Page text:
The World Conservation Congress in Honolulu is making a concerted effort at being green and could set a new standard for the tourism industry here.
The International Union for Conservation of Nature event underway now through Saturday is taking ambitious measures to reduce paper, eliminate plastic, avoid food waste, decrease energy use, ramp up recycling and take other sustainability measures that are likely to set a new standard for Hawaii.
What’s more, the convention aims to offset its entire carbon output — flights to Hawaii and related ground transport here — by contributing a cash amount to a carbon sink, a heavily forested national park in South America that can absorb a compensating amount of carbon dioxide.
The National Host Committee has been working on the green effort for many months after coming to an agreement with the Swiss-based IUCN, the world’s largest environmental network.
Along the way, nearly two dozen Oahu hotels worked to implement green measures in their operations, in conjunction with the IUCN, to help draw the thousands of environmentally conscious visitors attending the convention.
Held every four years, the World Conservation Congress draws leaders and decision-makers from government, nonprofits, indigenous peoples, business and academia from all over the globe with the goal of working toward solutions to environmental challenges.
Alexandra Petersen, the IUCN’s logistics manager in Honolulu, contends this year’s event will leave a lasting legacy for the tourism industry, including guidelines for future sustainable events in Honolulu.
“This green policy is demonstrating that it is possible to sustainably run a large event in Honolulu,” Petersen said.
What does the policy mean for the 9,000 people attending the event at the Hawai‘i Convention Center?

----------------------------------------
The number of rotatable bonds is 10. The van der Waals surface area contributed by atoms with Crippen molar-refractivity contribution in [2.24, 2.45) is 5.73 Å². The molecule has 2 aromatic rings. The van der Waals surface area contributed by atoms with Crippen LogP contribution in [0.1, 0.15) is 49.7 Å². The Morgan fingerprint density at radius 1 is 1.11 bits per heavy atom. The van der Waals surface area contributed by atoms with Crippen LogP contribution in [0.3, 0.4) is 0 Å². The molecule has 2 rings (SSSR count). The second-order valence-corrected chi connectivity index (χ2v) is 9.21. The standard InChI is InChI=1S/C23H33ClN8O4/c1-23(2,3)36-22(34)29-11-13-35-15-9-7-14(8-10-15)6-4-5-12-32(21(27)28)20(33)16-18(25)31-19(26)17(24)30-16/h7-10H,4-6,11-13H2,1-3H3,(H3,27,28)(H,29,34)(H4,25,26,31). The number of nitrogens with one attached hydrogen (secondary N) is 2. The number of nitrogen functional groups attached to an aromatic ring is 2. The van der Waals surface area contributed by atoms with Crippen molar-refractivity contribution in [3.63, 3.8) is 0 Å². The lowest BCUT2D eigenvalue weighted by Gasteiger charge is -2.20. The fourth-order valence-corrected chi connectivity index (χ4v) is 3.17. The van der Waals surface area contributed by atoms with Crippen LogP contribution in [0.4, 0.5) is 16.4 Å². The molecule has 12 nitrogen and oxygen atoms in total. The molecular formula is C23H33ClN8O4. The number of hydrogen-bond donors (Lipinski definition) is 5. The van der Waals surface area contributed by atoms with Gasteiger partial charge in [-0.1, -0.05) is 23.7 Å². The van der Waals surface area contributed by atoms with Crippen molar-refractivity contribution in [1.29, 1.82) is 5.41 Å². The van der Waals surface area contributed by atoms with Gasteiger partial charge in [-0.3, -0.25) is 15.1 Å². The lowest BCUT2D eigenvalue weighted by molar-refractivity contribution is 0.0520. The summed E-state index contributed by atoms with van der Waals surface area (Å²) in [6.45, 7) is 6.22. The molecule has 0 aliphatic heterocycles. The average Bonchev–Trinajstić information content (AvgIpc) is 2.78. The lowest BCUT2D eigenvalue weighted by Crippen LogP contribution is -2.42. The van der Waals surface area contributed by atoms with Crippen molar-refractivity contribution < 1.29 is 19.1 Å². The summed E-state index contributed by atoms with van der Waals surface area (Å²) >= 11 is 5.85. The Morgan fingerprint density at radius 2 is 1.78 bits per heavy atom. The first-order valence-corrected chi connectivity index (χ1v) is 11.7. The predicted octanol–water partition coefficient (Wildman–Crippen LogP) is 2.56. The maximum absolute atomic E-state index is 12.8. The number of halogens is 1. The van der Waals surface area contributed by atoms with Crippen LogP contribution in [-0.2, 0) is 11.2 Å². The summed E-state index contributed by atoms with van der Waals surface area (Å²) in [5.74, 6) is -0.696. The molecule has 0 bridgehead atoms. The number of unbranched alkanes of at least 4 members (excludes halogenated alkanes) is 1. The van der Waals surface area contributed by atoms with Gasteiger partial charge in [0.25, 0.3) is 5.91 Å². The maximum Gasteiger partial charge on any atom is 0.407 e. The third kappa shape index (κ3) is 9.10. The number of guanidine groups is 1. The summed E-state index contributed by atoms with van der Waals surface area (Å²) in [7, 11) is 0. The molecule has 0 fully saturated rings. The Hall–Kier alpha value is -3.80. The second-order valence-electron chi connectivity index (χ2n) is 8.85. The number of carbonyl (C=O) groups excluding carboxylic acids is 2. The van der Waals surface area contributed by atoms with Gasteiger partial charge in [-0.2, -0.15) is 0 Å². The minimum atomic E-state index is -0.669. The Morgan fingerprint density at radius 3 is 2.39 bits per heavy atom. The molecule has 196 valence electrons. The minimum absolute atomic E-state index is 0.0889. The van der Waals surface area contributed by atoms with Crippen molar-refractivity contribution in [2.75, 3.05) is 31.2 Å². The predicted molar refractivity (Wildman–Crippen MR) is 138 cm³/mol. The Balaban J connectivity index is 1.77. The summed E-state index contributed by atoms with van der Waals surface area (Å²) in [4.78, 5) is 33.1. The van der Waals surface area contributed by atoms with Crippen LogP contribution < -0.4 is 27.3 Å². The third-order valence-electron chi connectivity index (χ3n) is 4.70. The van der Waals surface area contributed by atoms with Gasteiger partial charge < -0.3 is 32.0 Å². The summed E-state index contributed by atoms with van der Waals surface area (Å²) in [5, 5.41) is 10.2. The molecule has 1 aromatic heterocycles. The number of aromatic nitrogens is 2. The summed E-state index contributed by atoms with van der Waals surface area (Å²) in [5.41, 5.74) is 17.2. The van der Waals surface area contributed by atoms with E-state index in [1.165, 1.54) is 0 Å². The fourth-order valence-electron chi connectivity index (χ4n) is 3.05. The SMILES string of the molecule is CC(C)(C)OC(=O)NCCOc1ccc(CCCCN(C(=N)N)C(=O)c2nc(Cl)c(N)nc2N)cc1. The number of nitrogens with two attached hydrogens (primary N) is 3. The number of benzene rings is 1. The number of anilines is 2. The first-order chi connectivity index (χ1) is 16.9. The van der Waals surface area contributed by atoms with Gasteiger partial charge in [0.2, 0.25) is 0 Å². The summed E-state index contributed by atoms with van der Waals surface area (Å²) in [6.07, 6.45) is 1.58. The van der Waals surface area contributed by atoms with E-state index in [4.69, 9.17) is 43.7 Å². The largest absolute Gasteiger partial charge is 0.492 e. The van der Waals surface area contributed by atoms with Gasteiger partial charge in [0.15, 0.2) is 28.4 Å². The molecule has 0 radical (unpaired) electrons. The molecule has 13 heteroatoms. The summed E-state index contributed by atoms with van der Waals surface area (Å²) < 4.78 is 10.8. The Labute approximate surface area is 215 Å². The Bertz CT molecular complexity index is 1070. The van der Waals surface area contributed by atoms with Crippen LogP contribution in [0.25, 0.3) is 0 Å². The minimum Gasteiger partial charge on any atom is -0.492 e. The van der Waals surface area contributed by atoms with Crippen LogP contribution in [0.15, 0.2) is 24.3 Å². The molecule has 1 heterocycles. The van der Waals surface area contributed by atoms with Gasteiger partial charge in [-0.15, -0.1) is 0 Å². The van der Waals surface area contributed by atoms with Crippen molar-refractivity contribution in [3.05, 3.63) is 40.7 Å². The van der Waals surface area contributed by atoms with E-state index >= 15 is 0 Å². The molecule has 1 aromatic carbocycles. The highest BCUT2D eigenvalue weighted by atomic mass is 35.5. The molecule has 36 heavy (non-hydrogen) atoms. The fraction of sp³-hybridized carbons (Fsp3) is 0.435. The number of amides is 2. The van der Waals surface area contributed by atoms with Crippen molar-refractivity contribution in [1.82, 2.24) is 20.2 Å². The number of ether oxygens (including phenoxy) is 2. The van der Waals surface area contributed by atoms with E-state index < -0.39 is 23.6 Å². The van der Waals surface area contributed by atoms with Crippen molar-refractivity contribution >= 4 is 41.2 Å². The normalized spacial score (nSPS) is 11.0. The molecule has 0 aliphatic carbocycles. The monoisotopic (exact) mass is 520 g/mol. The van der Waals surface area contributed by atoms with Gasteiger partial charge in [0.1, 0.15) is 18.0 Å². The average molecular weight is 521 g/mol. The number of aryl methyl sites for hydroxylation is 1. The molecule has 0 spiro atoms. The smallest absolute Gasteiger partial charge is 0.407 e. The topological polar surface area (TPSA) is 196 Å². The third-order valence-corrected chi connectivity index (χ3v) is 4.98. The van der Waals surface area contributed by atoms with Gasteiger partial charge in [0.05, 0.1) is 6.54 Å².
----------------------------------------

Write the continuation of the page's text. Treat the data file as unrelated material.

There are no plastic soda bottles, plastic bags, plastic cups, straws or plastic packaging to be found. Many delegates are carrying their own refillable bottle.
Paper is a rare sight. There is no official event program, except for the one found on the World Conservation Congress app and website. Delegates were asked to pack lightly, fly economy and leave printed material at home.
There are composting bins where food patrons are expected to deposit their dining scraps, along with their tableware and utensils, which are certifiably compostable and definitely not plastic. All of it is being turned into compost for use on Oahu farms.
There is no dedicated event transportation service. Attendees are being encouraged to walk, rent bicycles or use public transportation.
Here are a few other event guidelines found in IUCN’s “My Green Congress” handbook:
>> There will be no threatened species on menus.
>> Only locally sourced and sustainable food is provided.
>> Only endemic, nonendangered potted plants are allowed for decoration.
>> Only environment-friendly products are used for cleaning.
“We’re recycling the water that we are using in the 55-gallon weighted drums for the tents. We reuse it in the facility for cleaning,” said Mari Tait, the convention center’s operations manager.
Petersen said the event’s green policy guidelines are based both on the IUCN “My Green Congress” handbook and the state’s Hawaii Green Business Program. But that’s not all, she said: The goal is for an even higher level of event certification called ISO 20121.
“This means addressing all key financial, economic, social and environmental issues relevant to congress operations,” she said. “It’s not enough to focus solely on environmental aspects.”